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19th century opium smoker

Opium is an addictive narcotic made from the dried, bitter, thickened latex of the seed pod a certain kinds of poppies. Used as a medicine and painkiller and for recreation, it can be smoked, eaten, drunk or made into more powerful drugs such as morphine and heroin. About 10 kilograms of opium produces one kilogram of morphine which yields one kilogram of heroin.

There are numerous species of poppies, including the corn poppy, the Oriental poppy and the California poppy (California's state flower), but only two varieties of poppies "Papaver somniferum" and "Papaver bractatum") contain extractable amounts of opium and only Papaver somniferum is used in the legal and illegal opium trade.

Believed to be native to the Mediterranean area and sometimes raised as a garden plant, "Papaver somniferum" produces lovely flowers that vary greatly in size and come in a variety of colors, including white, pink, red, and purple. "Papaver somniferum" comes in dozens of varieties, adapted to different climates and soils. The dried seed cases are sometimes used for decorations and the seeds can be used as a flavoring for cakes and bread.

The opium poppy produces a number of alkaloids. Morphine is the most prevalent, making up 10 to 16 percent of raw opium. There are lesser amounts of codeine, a narcotic alkaloid that is milder than morphine.

Websites and Sources: Wikipedia article Wikipedia ; Hashish, China Not so Special blog china.notspecial.org ; Cannabis History walnet.org/rosebud ; Opium Trade in China druglibrary.org

Opium History

Opium is believed to have first been used in the Mediterranean because that is where opium is thought to have originally come from. The oldest known opium cultivators were people who lived around a Swiss lake in the forth millennium B.C. Traces of opium have been excavated from archeological sites there.

The first written record of opium use comes from a 5,400-year-old Sumerian description of the cutivation of a “joy plant” in lower Mesoptamia. Sumerian, Babylonian and Assyrian texts refer to the medicinal uses of opium. A 9th century B.C. bas-relif from the Assyrian city of Nimrud shows King Ashymasirpal II holding a bouquet of opium capsules.

The ancient Egyptians took opium for pleasure and as a sedative. Hieroglyphics describe the cultivation of opium poppies during the reigns of Thutmose IV, Akhenaton and King Tutankhamen; the use of poppy extract to quiet crying children; and detail the opiums trade between the Egypt and Greece and Europe.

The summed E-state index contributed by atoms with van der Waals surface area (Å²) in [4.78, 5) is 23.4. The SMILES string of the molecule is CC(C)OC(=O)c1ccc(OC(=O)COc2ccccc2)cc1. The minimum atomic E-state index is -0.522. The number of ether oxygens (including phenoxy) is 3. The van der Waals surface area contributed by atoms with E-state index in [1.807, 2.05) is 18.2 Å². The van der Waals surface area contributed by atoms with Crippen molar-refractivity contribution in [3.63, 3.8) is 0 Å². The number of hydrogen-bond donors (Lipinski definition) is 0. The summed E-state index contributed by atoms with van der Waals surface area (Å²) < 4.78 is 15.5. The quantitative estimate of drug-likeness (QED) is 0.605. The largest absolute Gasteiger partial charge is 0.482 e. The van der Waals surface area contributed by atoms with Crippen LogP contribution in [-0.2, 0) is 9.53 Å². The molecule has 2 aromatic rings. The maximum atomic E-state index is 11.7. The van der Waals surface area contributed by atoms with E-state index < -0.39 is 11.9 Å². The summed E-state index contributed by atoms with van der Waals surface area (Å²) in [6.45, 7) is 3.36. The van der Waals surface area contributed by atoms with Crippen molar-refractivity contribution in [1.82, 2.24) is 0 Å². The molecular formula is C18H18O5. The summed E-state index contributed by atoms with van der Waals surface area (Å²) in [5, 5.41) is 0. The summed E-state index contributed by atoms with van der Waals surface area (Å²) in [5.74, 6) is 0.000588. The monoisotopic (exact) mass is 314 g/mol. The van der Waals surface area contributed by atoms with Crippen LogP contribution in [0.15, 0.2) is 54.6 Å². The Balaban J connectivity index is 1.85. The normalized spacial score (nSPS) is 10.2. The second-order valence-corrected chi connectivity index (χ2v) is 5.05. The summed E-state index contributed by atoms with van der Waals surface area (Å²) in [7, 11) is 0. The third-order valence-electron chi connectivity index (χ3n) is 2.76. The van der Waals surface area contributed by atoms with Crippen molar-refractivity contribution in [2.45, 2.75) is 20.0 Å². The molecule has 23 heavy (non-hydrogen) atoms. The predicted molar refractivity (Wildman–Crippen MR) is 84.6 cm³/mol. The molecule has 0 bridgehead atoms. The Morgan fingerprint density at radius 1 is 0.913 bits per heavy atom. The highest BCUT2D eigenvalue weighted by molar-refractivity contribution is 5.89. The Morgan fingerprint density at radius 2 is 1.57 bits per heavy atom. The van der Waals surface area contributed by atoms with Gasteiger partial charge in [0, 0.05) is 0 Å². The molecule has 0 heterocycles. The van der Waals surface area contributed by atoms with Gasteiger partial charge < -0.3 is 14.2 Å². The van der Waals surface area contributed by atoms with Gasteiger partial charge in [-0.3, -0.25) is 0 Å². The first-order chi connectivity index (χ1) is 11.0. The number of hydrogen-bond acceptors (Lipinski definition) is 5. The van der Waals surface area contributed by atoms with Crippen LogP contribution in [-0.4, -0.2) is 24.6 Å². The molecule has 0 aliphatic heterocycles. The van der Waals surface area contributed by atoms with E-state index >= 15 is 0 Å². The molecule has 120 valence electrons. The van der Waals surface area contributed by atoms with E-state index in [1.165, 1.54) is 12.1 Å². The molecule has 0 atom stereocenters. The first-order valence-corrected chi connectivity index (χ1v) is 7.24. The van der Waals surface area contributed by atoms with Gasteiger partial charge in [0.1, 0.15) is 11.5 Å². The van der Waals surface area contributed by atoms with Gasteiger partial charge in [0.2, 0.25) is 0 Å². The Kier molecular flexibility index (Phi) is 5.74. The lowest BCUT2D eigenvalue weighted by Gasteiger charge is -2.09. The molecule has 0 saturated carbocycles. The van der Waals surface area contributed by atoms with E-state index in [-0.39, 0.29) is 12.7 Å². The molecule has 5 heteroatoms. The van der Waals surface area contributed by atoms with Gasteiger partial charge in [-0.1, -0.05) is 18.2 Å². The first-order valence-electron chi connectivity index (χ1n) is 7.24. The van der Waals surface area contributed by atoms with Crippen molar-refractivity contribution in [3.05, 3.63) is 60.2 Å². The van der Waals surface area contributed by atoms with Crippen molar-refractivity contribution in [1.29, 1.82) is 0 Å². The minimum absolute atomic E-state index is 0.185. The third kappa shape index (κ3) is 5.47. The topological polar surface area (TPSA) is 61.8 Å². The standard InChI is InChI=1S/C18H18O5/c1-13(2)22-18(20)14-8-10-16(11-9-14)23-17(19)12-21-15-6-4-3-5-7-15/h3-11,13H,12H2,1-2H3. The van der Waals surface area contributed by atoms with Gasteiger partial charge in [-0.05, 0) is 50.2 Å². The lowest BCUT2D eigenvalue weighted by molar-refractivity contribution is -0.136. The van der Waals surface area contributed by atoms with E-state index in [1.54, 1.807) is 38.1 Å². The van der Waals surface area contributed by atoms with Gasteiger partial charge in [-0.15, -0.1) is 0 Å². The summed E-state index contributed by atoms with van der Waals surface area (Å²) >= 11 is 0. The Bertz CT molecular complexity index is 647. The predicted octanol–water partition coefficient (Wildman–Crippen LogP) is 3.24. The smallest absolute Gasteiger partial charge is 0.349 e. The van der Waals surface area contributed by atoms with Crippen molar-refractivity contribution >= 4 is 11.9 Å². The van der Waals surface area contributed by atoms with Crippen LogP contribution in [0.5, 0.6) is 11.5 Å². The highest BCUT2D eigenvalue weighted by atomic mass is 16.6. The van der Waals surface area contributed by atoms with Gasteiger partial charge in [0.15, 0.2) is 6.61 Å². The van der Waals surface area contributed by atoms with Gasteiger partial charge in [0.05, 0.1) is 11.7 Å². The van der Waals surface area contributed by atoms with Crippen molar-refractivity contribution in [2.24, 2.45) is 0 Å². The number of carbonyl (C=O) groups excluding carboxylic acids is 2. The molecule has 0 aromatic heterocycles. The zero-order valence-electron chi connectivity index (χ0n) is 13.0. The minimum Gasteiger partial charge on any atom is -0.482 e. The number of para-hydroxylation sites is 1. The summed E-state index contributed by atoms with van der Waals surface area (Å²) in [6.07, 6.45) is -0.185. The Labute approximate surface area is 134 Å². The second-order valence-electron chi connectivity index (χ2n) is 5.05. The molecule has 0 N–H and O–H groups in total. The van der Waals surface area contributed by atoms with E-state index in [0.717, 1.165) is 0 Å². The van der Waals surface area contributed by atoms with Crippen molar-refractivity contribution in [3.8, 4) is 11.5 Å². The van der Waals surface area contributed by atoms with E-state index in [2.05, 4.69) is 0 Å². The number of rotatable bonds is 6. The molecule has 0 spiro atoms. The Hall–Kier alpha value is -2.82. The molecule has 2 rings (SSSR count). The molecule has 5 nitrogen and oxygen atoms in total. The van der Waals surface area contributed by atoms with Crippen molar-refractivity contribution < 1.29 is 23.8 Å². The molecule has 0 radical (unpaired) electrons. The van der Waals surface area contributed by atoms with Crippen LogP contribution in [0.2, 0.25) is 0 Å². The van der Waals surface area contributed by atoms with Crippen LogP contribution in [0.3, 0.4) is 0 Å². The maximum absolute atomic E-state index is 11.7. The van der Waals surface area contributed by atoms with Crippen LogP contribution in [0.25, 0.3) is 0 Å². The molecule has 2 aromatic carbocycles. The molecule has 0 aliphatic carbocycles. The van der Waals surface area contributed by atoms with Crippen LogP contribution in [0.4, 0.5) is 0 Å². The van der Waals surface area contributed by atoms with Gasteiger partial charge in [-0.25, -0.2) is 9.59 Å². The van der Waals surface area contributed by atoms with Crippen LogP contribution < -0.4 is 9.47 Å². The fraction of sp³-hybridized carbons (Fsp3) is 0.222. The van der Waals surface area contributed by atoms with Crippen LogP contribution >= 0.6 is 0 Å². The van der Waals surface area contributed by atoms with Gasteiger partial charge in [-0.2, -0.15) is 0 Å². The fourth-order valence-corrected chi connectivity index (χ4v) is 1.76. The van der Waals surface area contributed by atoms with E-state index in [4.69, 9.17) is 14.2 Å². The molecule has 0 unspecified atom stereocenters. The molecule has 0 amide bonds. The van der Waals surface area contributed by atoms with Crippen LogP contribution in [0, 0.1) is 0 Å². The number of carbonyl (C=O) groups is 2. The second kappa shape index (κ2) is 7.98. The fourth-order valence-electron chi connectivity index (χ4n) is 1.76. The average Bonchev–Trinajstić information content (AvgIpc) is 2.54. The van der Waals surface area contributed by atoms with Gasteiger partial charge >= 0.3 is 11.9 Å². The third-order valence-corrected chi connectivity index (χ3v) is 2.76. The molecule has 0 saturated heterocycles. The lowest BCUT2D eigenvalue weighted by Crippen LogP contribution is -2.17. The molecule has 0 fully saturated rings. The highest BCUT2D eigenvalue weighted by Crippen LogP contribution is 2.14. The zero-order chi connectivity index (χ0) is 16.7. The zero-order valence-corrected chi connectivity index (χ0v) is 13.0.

Ancient people are believed to be have taken opium, mostly in the form of tea or dissolved in other drinks. Opium-capsule-shaped ceramic jugs, dated to 1,500 B.C., have been unearthed in Cyprus. They featured stylized incisions and are believed to have held opium dissolved in wine. Surgical-quality knives used to harvest opium have been found in Cyprus.

Opium Heads East

Some scholars believe that opium was brought to China by returning sailors or Tibetan Buddhist priests from Africa or India as the early as the first century B.C. Others say that opium more likely was carried east by Arabic traders to India and then China between A.D. 400 and A.D. 900.

By the reign of Kublai Khan (1279-94) opium was widely used as a medicine. In India, it was eaten and drunk by all classes of people and taken as a household remedy for a variety of maladies. Between 1000 and 1500 the Chinese graduated from consuming poppy seeds to taking raw opium from the capsules and refining it into high quality opium. In southern China hill tribes began raising opium as a way to pay taxes to the Han Chinese.

In the Mogul Empire, war elephants and soldiers were given opium to give them courage, calm them before battles and make them feel less pain when injured. Emperor Shah Jahan, the builder of the Taj Mahal, drank opium with his wine and decorated the tomb of his beloved wife with poppies. Under the Moguls opium agriculture organized and the sale of opium became a state monopoly.